This is a tough one, because it really varies from group to group in a way that similar guidelines, like combat challenge ratings just can't cover. Instead of giving hard and fast rules, the book discusses the factors that go into it - how you want a steady drip of clues, the in-character logic between investigating a big or small location, your player count (as bigger parties get more actions), adapting to players who take a lot of investigation abilities or see through your plots quickly, etc. So it's discussed, but it's absolutely something each MC is going to have to feel out on their own. Luckily, it's easier to be too lenient with such things than too harsh.


How do you handle content in a game of this nature? It feels like a lot of risk, which can be exciting, but how did you design the sweet spot of content and creativity with safety in mind? 

That's a tough one, and yes, there is a lot of risk. There's a discussion of the importance of having to sit down and talk about what people want out of a game and expectations, as well as if/what safety tools you want to use. That sweet spot is going to vary from group to group, so my goal was to make things general enough that they could be used with room to tone back or ramp up the horror if needed. There's nothing very aggressively gory, sexual, or the like in the presentation, but there's plenty of room for there to be, if that's what the group wants. If you've seen the Castlevania television show, it's using the same monsters as the video games - but showing them partake in levels of excessive violence that the games barely hint at. My approach was similar - present the tools, but leave it up to the players on how they're used.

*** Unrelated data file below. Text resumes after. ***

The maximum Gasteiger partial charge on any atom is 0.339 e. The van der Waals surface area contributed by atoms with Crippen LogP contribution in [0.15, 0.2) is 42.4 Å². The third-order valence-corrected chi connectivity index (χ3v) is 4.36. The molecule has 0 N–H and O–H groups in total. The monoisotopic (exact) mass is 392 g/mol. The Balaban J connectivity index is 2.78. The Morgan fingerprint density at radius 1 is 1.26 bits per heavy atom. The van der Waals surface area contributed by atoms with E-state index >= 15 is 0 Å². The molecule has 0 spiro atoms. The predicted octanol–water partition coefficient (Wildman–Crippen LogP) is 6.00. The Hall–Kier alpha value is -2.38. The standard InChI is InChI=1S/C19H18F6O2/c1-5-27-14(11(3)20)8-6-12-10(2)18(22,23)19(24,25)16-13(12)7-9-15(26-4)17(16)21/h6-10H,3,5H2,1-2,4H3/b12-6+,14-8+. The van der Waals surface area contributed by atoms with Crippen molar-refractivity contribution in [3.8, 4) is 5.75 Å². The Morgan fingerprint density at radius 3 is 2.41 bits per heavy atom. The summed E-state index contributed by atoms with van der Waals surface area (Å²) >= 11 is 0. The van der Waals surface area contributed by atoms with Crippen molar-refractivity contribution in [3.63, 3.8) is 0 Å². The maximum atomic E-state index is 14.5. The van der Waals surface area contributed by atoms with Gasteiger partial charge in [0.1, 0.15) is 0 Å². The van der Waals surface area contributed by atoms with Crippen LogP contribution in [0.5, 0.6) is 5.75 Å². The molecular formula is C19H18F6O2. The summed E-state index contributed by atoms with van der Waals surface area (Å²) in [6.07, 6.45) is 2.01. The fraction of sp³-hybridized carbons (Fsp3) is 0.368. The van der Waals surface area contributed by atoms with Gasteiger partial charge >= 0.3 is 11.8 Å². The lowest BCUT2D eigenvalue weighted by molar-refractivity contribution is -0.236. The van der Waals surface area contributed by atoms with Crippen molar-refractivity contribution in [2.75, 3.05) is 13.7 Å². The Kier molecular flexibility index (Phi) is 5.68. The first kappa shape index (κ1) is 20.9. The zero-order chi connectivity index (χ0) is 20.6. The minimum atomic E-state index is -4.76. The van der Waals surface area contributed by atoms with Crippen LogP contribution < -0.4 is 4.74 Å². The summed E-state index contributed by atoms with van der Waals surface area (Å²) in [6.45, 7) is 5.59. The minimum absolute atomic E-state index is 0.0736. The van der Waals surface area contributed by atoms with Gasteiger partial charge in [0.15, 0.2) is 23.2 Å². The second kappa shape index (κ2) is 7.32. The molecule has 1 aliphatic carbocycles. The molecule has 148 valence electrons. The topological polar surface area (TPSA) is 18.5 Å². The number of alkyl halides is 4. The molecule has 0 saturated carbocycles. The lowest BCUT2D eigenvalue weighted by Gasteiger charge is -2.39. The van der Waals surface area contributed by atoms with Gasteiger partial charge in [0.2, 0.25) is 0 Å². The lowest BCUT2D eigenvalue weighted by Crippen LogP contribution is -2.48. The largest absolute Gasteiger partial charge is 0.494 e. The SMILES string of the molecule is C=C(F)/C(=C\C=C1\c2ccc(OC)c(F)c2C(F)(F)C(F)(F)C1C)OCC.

More directly, I tried to talk about the often bad history behind a lot of these monsters, and how they can be used better. Let's face it, Dracula is cool, but he's a problem - he's an invading foreigner come to prey on women. I address these outright - there's plenty of other things vampires can be a metaphor for, and if Dracula's staying at home and not venturing far to get his blood, he's now a rich noble who's become soulless from his abuse of power, and preying on those below him, draining them of their life to enrich himself. There's a similar part about Lovecraft inspired monsters (although I draw more from those inspired by Lovecraft than Lovecraft directly), the use of a real-world or fantasy setting, and the role a church or church-like structure can play in the game. The default assumption of the game is that you'll be making your own fantasy setting, as reflected in the cover, with sun-symbols instead of crosses, which gives players room to set up a setting and backstory they're comfortable with.

a person in a very fancy dress with high collar, wearing a horned mask, holding a bloodied dagger that is dripping on the floor.



Cover art by Flavia de Vita
http://fdevitart.tumblr.com
https://www.facebook.com/fdevitart
https://www.instagram.com/fdevitart


Playbook art by Dreamweaver Druid
https://dreamweaverdruid.tumblr.com--

Thanks so much to Michael for the interview! I hope you all enjoyed it and that you'll check out Beneath a Cursed Moon on itch.io or DriveThruRPG!